28 February 2014
Waiting for information for Westfort residents
There is an informal, informal settlement in the old Westfort Hospital in Pretoria where people live with little access to the most basic facilities, such as water and electricity. Each day these people wake up not knowing whether today is the day they will be forced out of this limited shelter by the Gauteng government.
Last September some of the residents contacted the Right to Know campaign and were referred to SAHA's Freedom of Information Programme. One of the major issues for the residents' representatives was that they lived in a constant state of anxiety and uncertainty.
Over a number of months and years the people living in the Westfort Hospital have seen notices posted on the surrounding gates about proposed redevelopments, which never happen. The Westfort residents representatives told SAHA, that with almost no information available to them they simply do not if they are about to be made homeless sometime soon.
In response, SAHA took up their quest for access to information using their Constitutional right as implemented under the Promotion of Access to Information Act, 2000 (PAIA). SAHA sought documents to help answer two of the residents' key questions:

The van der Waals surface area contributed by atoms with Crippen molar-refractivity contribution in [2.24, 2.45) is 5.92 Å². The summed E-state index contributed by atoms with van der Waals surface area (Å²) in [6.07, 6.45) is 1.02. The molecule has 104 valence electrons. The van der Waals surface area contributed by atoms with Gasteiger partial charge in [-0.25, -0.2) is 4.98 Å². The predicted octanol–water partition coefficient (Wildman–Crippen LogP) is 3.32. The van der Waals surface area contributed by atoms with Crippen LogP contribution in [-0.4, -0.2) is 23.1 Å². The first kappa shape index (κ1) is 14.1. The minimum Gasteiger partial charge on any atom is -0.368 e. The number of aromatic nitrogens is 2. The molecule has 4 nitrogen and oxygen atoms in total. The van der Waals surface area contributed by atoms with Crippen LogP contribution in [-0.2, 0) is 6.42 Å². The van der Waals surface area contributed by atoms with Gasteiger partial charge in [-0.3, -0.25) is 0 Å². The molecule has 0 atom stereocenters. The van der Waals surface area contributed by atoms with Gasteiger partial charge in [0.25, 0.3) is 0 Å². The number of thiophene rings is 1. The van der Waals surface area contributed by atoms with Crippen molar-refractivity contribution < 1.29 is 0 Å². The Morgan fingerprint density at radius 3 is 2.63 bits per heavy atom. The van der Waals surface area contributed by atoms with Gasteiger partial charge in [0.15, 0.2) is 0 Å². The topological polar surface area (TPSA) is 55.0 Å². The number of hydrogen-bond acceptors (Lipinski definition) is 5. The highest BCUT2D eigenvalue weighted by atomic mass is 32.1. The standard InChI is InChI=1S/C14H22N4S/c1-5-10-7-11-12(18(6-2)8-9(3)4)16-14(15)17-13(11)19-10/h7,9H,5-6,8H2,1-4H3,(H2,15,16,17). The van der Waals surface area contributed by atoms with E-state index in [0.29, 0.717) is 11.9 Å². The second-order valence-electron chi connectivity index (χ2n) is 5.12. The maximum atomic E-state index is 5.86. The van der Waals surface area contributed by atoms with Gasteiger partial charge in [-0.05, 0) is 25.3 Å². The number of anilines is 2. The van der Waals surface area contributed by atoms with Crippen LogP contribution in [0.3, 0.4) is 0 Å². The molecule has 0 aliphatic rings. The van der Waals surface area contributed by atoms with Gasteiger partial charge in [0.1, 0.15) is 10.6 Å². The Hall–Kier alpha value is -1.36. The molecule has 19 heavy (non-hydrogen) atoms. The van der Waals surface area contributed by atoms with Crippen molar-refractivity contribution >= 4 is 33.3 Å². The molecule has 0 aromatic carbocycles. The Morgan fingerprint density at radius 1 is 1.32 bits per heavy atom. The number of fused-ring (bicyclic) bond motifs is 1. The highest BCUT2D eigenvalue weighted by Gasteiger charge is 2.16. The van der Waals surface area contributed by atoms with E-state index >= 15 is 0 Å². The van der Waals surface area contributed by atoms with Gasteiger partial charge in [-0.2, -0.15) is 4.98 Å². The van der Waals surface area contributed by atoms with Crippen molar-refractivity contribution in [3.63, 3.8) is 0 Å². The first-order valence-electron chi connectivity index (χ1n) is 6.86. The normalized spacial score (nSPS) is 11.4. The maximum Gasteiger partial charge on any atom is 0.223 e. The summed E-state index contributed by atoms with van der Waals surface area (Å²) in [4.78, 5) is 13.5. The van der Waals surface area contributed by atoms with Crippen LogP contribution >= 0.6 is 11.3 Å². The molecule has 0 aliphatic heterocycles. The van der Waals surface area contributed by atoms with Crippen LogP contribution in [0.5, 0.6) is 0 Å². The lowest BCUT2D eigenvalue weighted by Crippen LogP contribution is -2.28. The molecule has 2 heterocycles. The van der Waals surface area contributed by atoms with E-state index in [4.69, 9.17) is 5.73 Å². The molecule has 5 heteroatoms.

• Is the old Westfort Hospital site going to be developed?
• Can this historic old Westfort Hospital be developed, given its clear cultural significance to the history of South Africa?
SAHA was very pleased to report to the Westfort residents on the responses from two of SAHA's PAIA requests. These very helpful and relatively timely responses are from:
• South African Heritage Resources Agency, and
• Gauteng Provincial Heritage Resources Authority.
To date the documents provided have confirmed that the Westfort Hospital (and associated cemetery) were classified as Grade II heritage resources in April 2000, leading to an expectation that no development of the Westfort Hospital can occur until a heritage impact assessment is conducted. Both organisations have confirmed that no heritage impact assessment has been lodged to date.
However, this leaves an ongoing gaping hole in the need for information, about what development, if any, is planned by the Gauteng government. Despite a request for that information in September 2013, and attempts to follow this up in December 2013 and January 2014 - there is still no response.
While SAHA uses PAIA to seek this critical information - more questions arise. In particular, whether this is the sort of information that should have already been made available to the local community on the internet and through community meetings.
In any event, this is definitely the kind of information that should have been provided to SAHA under law, many months ago. In the most recent communications, SAHA has indicated that if no response is received today (28 February 2014), this request will continue to be escalated through relevant appeal mechanisms. We also assure readers that further developments will be reported in this newsletter.